Teaching Tools: Making Greek More Interesting…

Let’s face it- language learning is both exhausting and, dare I say it, boring sometimes. I am currently teaching masters level basic Greek and in the curriculum here students take Greek as an elective (meaning I have to make it interesting and useful or they will drop the class!).

I have built into the course plan that one hour every two weeks or so we do ‘Review and Tutorial’. In these sessions, I try to do reinforcement activities that are fun. We will sing songs, work on fun projects together and play games. Today we had our first sessions. We played kuklos eudaimonias (wheel of fortune), which I made up. I broke the class into four teams of four. Then each group was allowed to request the revealing of a letter in a Greek sentence I made up. (I only showed the number of letters in each word and the number of words in the sentence).  The catch is, each team had to answer a grammatical question before asking for a letter to be revealed.  They only got one chance to reveal a letter per turn.

Each time a team had a turn, they were allowed the chance to guess the sentence after answering a question correctly and choosing a letter.  But, if they guessed the whole sentence wrong, the team would lose their next turn.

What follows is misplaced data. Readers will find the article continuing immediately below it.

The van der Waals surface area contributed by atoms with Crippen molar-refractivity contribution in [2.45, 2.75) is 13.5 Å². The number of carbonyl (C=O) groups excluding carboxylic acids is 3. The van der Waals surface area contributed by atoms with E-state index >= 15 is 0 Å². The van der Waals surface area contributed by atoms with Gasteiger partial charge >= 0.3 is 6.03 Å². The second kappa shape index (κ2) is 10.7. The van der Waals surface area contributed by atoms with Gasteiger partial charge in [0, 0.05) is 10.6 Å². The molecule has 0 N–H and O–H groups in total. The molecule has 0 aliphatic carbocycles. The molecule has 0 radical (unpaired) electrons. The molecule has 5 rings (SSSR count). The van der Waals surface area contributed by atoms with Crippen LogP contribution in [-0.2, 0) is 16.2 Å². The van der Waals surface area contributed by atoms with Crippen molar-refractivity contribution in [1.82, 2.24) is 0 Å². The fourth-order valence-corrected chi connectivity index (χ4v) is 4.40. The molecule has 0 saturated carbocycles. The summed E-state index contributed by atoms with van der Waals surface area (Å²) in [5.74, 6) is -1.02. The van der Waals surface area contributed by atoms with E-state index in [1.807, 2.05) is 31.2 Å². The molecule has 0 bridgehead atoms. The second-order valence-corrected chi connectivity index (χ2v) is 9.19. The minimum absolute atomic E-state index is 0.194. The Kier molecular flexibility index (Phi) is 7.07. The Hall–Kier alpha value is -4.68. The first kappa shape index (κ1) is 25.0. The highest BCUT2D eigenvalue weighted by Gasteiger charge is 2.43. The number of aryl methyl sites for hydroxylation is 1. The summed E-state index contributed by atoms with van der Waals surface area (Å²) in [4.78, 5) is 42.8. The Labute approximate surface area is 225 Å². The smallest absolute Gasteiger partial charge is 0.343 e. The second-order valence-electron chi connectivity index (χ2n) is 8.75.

What kind of sentences did I do?  I am in the 3rd chapter of Duff (Wenham, Elements of NT GReek, CUP) which only allows me to do present active indicative verbs and nominative and accusative nouns (and the article).

All in all, this educational game was a success.  They students reinforced their grammar through the questions and got to see Greek sentences materialize before their eyes.

I got this idea from my Hebrew professor (Paul Overland) who did this same game when I took Hebrew and it was a real hit.

I would like to hear from others what other ‘fun’ activities in Greek (or Hebrew) they found helpful.